Last week, Daf Yomi readers learned that, under Jewish law, divorces can be given conditionally. For instance, a man can write a get, a bill of divorce, saying that his wife is divorced provided that she pays him a certain sum of money, or agrees to continue nursing his children. But what happens, the rabbis wondered in this week’s Daf Yomi reading, if the husband deliberately writes an impossible or illegal condition into the get? Can such conditions be enforced, and if not, what happens to the get that includes them?
These questions were raised in chapter 9 of Tractate Gittin, the final chapter of the tractate. In Gittin 84a, the Gemara lists some examples of impossible conditions: “This is your bill of divorce on the condition that you ascend to the sky, or on the condition that you descend to the depths of the sea, or on the condition that you swallow a four-cubit reed.” In these cases, the husband clearly doesn’t expect the condition to be fulfilled, since such things cannot be done. The only reason to say them, then, would be malice. One imagines a situation in which a woman is begging for a divorce, and the husband spitefully says he will grant it if she flies up into the air.
According to the rabbis—whose collective opinion, in the Talmud, always determines the law—in this case the get “is not a get.” Because it includes an unfulfillable condition, it is null and void. But there is also another way to interpret the situation, one that is potentially more favorable to the divorce-seeking wife. According to Rabbi Yehuda ben Teima, the get itself remains valid, and it is only the impossible condition that is voided. This is because it is assumed that the husband “is only hyperbolizing,” and that his real intention is to grant the divorce. If this view prevailed, the spiteful husband would be hoist by his own petard: Intending to make the divorce impossible, he would find that he had granted it nevertheless.
Flying into the air or diving to the bottom of the sea is physically impossible. But what about other conditions, which ask the wife to do something that is legally or morally impossible? Say, for instance, that a man gives his wife a bill of divorce that will go into effect only if she eats pork, which is of course a sin under Jewish law. This is something the wife should not do, but she could do it if she were willing to undergo the prescribed punishment—in this case, flogging. Should the law consider pork-eating an impossible condition and therefore nullify the divorce? Or should it be considered a valid condition, leaving the woman facing an awful choice—to remain an unhappy or abandoned wife, or else commit a sin?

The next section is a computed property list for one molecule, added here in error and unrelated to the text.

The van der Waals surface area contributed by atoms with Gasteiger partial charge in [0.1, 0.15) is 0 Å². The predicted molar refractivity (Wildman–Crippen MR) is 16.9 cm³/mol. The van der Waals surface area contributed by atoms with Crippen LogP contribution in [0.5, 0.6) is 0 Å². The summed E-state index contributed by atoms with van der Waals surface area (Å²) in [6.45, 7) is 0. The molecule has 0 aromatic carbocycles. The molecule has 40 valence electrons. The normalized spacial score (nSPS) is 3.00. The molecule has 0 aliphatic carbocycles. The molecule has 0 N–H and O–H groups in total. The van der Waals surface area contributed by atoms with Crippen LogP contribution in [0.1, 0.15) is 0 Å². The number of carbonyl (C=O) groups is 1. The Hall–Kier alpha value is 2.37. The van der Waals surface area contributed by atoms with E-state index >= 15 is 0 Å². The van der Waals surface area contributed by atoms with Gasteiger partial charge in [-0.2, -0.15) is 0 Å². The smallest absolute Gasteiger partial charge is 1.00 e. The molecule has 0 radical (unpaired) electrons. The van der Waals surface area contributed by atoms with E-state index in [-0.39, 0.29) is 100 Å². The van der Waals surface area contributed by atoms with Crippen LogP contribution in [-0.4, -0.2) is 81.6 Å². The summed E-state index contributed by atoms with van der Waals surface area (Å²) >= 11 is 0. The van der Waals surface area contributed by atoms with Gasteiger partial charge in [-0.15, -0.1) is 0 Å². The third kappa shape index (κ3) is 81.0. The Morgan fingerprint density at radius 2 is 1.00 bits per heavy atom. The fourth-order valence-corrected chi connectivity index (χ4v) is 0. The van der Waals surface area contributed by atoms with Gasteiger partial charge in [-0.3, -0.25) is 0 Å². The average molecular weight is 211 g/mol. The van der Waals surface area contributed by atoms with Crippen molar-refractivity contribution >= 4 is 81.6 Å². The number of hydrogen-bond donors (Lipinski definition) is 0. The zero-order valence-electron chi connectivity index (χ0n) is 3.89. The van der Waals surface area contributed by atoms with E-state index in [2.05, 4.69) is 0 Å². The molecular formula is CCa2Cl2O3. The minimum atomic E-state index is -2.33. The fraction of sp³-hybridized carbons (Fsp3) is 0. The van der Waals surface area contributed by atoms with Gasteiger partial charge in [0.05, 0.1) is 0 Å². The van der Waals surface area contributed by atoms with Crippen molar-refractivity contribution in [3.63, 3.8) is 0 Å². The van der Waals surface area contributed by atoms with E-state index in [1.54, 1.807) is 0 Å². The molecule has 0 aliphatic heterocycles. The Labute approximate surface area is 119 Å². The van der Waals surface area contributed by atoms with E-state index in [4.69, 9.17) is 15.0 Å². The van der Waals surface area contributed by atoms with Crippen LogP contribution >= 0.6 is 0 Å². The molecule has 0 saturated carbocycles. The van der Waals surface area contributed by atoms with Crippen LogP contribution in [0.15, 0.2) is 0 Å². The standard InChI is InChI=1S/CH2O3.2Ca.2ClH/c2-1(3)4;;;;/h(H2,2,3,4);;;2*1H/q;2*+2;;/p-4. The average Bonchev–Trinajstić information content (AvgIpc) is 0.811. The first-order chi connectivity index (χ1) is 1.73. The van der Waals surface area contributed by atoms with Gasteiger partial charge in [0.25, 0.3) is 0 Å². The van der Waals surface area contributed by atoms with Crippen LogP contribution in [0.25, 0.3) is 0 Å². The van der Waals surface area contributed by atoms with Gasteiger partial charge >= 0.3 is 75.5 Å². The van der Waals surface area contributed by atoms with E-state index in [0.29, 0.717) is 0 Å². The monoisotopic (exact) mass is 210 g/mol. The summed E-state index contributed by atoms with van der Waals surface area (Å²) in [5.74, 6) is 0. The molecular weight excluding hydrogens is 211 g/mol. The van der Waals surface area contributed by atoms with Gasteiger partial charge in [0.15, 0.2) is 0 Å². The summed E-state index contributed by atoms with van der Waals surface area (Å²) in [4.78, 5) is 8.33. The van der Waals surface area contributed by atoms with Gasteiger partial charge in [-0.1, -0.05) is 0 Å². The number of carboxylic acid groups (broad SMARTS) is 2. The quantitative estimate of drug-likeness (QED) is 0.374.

Here, again, the rabbis are divided. According to Abaye, the rule of Yehuda ben Teima applies here too: A legally forbidden act is like a physically impossible one, and so the condition is void and the divorce is effective. But Rava disagrees, stating that the analogy between these cases is flawed. To test Rava’s conclusion, the Gemara then raises an even more extreme case: What if a husband divorced his wife on the condition that she committed incest with her father? Here, again, she is being asked to sin, but the sin and its punishment are a great deal more serious than violating kashrut.